Victor Jih Blogs About The Amazing Race
One year ago, millions of Americans watched as my sister and I, and ten other teams, lined up at the Los Alamitos Air Force Base to start our race around the world. This Sunday, a new crop of eleven teams get their chance to do the same. I’m jealous. In a new twist, the teams will start in a random park in downtown Los Angeles and have to make their way to the airport as quickly as they can... taking public transportation. As one team puts it in the preview, “Who rides public transportation in L.A.?”
I remember the feeling of excitement as you line up, completely unaware of what is about to unfold or what your first destination will be. I remember stressing out because, even though I had lived in L.A. for over a decade, I had no idea where Los Alamitos was or how to get to the airport. You would think all of us would have our eyes on the prize -- one million dollars -- but the truth is, the one thought going through every racer’s mind has nothing to do with the prize, but, “Please, don’t let us be the first team eliminated.” No one wants that honor. Even beyond the first leg of the Race, most teams never think about winning the whole thing -- just not losing that particular leg.
So what does it take to be successful on the Amazing Race? It’s part luck, it’s part savvy; it’s part life experience, it’s part having a curiosity about the world; and it’s part having a strong relationship. But in my opinion, the most important component is being able to make good decisions under bad circumstances. The Race is designed to put ordinary in extraordinarily difficult situations of fatigue, stress, and time pressure. How you react in that artificially intense situation is both what differentiates winners from losers and what makes the show so entertaining to watch as a viewer.
I’m excited to watch this season unfold with all of you. Each week, I’m going to share my thoughts on what I think the most questionable decisions were that leg. I feel particularly qualified to talk about bad decision-making because for those of you who watched my season, you’ll probably remember me as the idiot who dragged his little sister up the mountains of Romania for four hours -- nearly taking us out of the race in the third leg! A bad decision of that magnitude would normally spell disaster except we were lucky another team made an even worse decision, stranding themselves in the wrong country.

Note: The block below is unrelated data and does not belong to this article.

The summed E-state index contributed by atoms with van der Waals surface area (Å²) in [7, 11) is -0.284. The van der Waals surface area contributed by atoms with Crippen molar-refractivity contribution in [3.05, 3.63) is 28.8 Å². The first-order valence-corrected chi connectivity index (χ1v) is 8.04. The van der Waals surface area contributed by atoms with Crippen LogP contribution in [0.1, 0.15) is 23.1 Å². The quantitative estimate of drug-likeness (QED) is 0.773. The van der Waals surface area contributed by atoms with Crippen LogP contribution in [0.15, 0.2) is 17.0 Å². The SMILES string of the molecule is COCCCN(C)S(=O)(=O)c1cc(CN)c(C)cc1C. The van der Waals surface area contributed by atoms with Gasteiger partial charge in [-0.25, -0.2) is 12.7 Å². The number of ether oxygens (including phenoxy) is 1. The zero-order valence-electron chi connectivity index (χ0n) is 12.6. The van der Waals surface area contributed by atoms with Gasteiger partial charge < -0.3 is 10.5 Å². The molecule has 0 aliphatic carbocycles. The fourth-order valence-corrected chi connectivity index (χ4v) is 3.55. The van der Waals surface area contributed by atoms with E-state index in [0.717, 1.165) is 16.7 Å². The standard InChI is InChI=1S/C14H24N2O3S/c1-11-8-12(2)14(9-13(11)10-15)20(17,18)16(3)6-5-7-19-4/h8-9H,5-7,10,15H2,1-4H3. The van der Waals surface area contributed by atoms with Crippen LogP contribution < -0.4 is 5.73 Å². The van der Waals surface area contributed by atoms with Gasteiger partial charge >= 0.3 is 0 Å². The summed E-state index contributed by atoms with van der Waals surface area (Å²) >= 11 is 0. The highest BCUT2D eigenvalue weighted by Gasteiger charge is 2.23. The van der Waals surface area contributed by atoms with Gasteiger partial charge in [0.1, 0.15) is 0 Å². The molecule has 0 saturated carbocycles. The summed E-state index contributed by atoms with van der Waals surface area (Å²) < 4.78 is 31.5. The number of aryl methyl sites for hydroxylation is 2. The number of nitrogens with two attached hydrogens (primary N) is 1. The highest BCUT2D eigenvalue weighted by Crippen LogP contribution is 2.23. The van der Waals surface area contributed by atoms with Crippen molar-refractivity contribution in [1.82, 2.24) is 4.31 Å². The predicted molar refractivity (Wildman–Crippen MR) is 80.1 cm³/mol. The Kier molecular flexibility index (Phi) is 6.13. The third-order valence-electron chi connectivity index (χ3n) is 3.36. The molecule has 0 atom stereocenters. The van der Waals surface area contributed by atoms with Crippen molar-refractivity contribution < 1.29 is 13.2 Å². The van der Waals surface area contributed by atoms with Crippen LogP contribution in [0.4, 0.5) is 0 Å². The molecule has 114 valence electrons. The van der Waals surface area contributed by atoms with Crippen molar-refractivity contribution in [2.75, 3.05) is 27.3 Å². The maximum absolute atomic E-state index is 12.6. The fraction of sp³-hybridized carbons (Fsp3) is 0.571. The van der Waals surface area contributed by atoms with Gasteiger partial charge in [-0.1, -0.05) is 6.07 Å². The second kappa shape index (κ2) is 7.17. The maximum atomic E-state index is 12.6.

For the current racers lurking out there in cyber-land, don’t worry. This will all be in good fun. And let’s all be honest, what is fun about the Amazing Race is being able to speculate how we as viewers would react if we were in similar situations. Would we have made the same mistakes? Would we have approached certain challenges the same way? Would we have been equally confused? Of course, we get to make these decisions in the comfort of our living rooms, eating chips, and with the benefit of 20-20 hindsight. But who says life is fair?
I can’t tell much about the teams from the brief web bios, and I don’t want to prejudge anyone. But I am curious to see what kind of decision-makers Jeff and Jordan of Big Brother fame will prove to be. It’s one thing to be good at making strategic interpersonal decisions in the comfort of a gilded cage. It’s another to be able to make time-pressured, competitive decisions in completely foreign contexts. I’m very curious to see how they will fare, and I’m not singling them out because they beat my sister and me as “America’s Favorite Duo” in last year’s Fox Reality Channel Awards!
Let me know your thoughts! I always love talking about the Race and will try to answer some of your questions. Also, I have a contest with Stephen Fishbach (who writes a similar blog for this season of Survivor) to see who will get the most comments. I have to beat him in something. At some point, he has to run out of quotes from Machiavelli and Sun Tzu -- don’t you think? -- Victor Jih
Tell us: Which team do you think will prove to be the best decision-makers under pressure? Which team do you think will be the first to melt down? And do you think Stephen Fishbach has actually read The Prince or The Art of War, or does he simply have a particularly militaristic quote book?